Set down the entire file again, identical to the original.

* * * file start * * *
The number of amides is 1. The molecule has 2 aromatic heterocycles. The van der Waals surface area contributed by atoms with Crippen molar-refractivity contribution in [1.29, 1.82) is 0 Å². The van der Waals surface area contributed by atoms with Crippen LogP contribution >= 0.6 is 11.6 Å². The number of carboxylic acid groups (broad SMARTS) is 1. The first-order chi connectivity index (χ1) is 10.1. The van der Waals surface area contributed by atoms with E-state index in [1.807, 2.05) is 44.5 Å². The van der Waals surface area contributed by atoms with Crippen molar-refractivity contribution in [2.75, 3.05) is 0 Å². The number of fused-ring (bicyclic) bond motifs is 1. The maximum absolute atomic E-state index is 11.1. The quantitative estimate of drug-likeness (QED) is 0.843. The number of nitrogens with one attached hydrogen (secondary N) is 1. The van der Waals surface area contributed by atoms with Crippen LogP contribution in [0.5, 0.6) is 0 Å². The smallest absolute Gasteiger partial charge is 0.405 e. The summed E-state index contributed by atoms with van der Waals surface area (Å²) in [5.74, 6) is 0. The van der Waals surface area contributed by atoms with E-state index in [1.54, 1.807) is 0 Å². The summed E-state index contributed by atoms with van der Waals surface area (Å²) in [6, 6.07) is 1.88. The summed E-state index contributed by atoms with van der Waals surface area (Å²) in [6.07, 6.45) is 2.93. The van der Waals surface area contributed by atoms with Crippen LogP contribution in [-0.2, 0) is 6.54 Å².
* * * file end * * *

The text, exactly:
The number of amides is 1. The molecule has 2 aromatic heterocycles. The van der Waals surface area contributed by atoms with Crippen molar-refractivity contribution in [1.29, 1.82) is 0 Å². The van der Waals surface area contributed by atoms with Crippen LogP contribution >= 0.6 is 11.6 Å². The number of carboxylic acid groups (broad SMARTS) is 1. The first-order chi connectivity index (χ1) is 10.1. The van der Waals surface area contributed by atoms with E-state index in [1.807, 2.05) is 44.5 Å². The van der Waals surface area contributed by atoms with Crippen molar-refractivity contribution in [2.75, 3.05) is 0 Å². The number of fused-ring (bicyclic) bond motifs is 1. The maximum absolute atomic E-state index is 11.1. The quantitative estimate of drug-likeness (QED) is 0.843. The number of nitrogens with one attached hydrogen (secondary N) is 1. The van der Waals surface area contributed by atoms with Crippen LogP contribution in [0.5, 0.6) is 0 Å². The smallest absolute Gasteiger partial charge is 0.405 e. The summed E-state index contributed by atoms with van der Waals surface area (Å²) in [5.74, 6) is 0. The van der Waals surface area contributed by atoms with E-state index in [1.54, 1.807) is 0 Å². The summed E-state index contributed by atoms with van der Waals surface area (Å²) in [6, 6.07) is 1.88. The summed E-state index contributed by atoms with van der Waals surface area (Å²) in [6.07, 6.45) is 2.93. The van der Waals surface area contributed by atoms with Crippen LogP contribution in [-0.2, 0) is 6.54 Å².